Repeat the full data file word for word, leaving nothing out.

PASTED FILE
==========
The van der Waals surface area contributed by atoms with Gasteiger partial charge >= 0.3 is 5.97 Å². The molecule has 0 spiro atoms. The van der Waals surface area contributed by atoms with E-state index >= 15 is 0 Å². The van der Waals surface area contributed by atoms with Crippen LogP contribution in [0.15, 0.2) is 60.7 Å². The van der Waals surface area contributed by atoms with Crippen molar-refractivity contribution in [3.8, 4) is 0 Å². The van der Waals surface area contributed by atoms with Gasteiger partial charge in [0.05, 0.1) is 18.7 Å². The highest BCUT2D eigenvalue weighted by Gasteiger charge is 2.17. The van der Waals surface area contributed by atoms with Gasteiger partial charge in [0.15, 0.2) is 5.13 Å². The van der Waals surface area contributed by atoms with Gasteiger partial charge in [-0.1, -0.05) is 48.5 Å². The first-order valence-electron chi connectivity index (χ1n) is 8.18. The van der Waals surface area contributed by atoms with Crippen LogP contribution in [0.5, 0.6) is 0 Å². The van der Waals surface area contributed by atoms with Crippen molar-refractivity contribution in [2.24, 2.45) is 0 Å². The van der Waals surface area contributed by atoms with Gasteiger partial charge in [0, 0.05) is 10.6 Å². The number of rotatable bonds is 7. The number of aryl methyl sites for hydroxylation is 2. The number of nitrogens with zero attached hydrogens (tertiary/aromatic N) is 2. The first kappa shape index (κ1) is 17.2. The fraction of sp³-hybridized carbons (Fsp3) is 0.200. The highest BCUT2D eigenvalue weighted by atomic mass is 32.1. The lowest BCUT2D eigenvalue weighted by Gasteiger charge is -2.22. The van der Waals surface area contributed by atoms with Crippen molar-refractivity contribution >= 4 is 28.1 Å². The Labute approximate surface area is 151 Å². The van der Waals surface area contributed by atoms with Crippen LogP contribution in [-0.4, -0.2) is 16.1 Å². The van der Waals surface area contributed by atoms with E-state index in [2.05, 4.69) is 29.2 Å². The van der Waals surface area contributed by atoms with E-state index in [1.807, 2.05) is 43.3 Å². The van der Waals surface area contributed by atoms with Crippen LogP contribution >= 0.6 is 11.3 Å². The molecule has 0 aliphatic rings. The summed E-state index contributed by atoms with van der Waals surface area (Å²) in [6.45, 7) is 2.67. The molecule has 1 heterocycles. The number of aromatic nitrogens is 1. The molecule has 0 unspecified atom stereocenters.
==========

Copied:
The van der Waals surface area contributed by atoms with Gasteiger partial charge >= 0.3 is 5.97 Å². The molecule has 0 spiro atoms. The van der Waals surface area contributed by atoms with E-state index >= 15 is 0 Å². The van der Waals surface area contributed by atoms with Crippen LogP contribution in [0.15, 0.2) is 60.7 Å². The van der Waals surface area contributed by atoms with Crippen molar-refractivity contribution in [3.8, 4) is 0 Å². The van der Waals surface area contributed by atoms with Gasteiger partial charge in [0.05, 0.1) is 18.7 Å². The highest BCUT2D eigenvalue weighted by Gasteiger charge is 2.17. The van der Waals surface area contributed by atoms with Gasteiger partial charge in [0.15, 0.2) is 5.13 Å². The van der Waals surface area contributed by atoms with Gasteiger partial charge in [-0.1, -0.05) is 48.5 Å². The first-order valence-electron chi connectivity index (χ1n) is 8.18. The van der Waals surface area contributed by atoms with Crippen LogP contribution in [0.5, 0.6) is 0 Å². The van der Waals surface area contributed by atoms with Crippen molar-refractivity contribution in [2.24, 2.45) is 0 Å². The van der Waals surface area contributed by atoms with Gasteiger partial charge in [0, 0.05) is 10.6 Å². The number of rotatable bonds is 7. The number of aryl methyl sites for hydroxylation is 2. The number of nitrogens with zero attached hydrogens (tertiary/aromatic N) is 2. The first kappa shape index (κ1) is 17.2. The fraction of sp³-hybridized carbons (Fsp3) is 0.200. The highest BCUT2D eigenvalue weighted by atomic mass is 32.1. The lowest BCUT2D eigenvalue weighted by Gasteiger charge is -2.22. The van der Waals surface area contributed by atoms with Crippen molar-refractivity contribution >= 4 is 28.1 Å². The Labute approximate surface area is 151 Å². The van der Waals surface area contributed by atoms with Crippen LogP contribution in [-0.4, -0.2) is 16.1 Å². The van der Waals surface area contributed by atoms with E-state index in [2.05, 4.69) is 29.2 Å². The van der Waals surface area contributed by atoms with E-state index in [1.807, 2.05) is 43.3 Å². The van der Waals surface area contributed by atoms with Crippen LogP contribution >= 0.6 is 11.3 Å². The molecule has 0 aliphatic rings. The summed E-state index contributed by atoms with van der Waals surface area (Å²) in [6.45, 7) is 2.67. The molecule has 1 heterocycles. The number of aromatic nitrogens is 1. The molecule has 0 unspecified atom stereocenters.